I just returned from the 2019 NRF (National Retail Federation) conference in New York. It’s a gathering of about 38,000 people at the Javits center, and if you’re at all interested in the things that make retail work, it’s where you need to be in January. Every type of business that supports retail is present and in force. Here are some of my observations from my few days in retail land:
- Payments are becoming more important. Pretty much every payment processor was present and visible, and they were getting a lot of business. Everyone that I spoke with said that they were having great and potentially profitable conversations with prospective customers. I don’t have a count, but it appeared that many more payment and payment-related companies were exhibiting this year than in years past.
- Retail integration isn’t here yet … but it might be coming. Retail is an a-la-carte space with everything from order management to inventory control to payments delivered through separate vendors. Online is different since the lack of physicality makes it much easier to combine functions onto one platform. A few organizations are offering the equivalent of an integrated online solution in the physical world. Mi9 is a good example of a company that has engineered itself to provide a retailer with everything it needs to run its business. There has to be a lot of efficiency in working from one platform. I expect to see more of these offerings next year.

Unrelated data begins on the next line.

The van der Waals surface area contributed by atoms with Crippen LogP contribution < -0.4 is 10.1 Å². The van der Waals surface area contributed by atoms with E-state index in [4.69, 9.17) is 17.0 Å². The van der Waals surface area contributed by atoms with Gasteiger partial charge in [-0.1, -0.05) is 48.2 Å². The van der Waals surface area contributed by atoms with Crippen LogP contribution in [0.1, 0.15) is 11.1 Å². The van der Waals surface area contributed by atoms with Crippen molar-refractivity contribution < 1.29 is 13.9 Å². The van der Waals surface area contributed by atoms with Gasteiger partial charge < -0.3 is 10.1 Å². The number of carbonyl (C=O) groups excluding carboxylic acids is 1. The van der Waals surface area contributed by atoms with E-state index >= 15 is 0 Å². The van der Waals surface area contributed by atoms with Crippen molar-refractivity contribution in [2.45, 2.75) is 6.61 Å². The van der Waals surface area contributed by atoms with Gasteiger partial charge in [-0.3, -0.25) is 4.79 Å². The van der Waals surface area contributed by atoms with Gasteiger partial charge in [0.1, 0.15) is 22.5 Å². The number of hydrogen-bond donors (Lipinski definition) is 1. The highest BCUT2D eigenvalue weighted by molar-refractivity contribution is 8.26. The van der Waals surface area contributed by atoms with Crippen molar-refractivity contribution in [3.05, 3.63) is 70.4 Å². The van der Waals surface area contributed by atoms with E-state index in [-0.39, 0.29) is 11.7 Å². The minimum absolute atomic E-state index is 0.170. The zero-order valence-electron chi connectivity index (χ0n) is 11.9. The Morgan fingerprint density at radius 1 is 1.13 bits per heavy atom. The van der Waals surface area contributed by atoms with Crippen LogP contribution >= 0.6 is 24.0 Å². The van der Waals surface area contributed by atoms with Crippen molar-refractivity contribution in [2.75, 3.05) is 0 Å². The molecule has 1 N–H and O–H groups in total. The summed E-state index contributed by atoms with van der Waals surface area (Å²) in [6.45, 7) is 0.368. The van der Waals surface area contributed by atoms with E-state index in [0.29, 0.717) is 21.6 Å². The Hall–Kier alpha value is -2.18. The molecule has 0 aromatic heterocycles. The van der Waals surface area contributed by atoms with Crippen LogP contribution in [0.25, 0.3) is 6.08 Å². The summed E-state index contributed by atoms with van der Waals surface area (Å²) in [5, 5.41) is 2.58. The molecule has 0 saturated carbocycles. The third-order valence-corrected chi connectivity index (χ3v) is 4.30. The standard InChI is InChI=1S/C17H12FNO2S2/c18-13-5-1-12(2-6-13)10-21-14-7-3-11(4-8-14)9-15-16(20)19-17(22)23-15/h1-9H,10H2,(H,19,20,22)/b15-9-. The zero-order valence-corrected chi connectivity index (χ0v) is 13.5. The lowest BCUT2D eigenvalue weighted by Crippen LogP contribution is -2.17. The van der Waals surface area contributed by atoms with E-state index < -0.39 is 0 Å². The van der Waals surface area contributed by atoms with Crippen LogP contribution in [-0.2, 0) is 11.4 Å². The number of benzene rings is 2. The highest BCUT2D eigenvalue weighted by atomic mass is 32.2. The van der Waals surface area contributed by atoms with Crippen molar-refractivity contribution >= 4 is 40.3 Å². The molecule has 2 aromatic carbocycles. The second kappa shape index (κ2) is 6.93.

- Unattended retail is happening, but it’s not what I thought. Amazon Go remains the archetype for a checkout-free store, and a lot of energy was going around unattended retail, but instead of thinking of a convenience or grocery store as the model, consider instead a vending machine on steroids. Take a small enclosure, such as 10 feet by 20 feet, embed it in a larger space, such as at an airport or a large retailer, put relevant merchandise inside, use a customer’s payment card to enable access, and suddenly a new category of retail is invented.
Photo courtesy of DeepMagic
One notable example from the show is DeepMagic. It has a solution that uses just three cameras and a whole bunch of artificial intelligence to track customer behavior in the mini-store; it really works well. Other companies displayed similar solutions, and it appears that the “mini-store” may be the logical next move in unattended retail.
My overall impression is that payments are becoming increasingly important in the retail space, the lines are blurring between payments and other aspects of retail, and unattended retail will take off in form factors that we’ve not really seen before.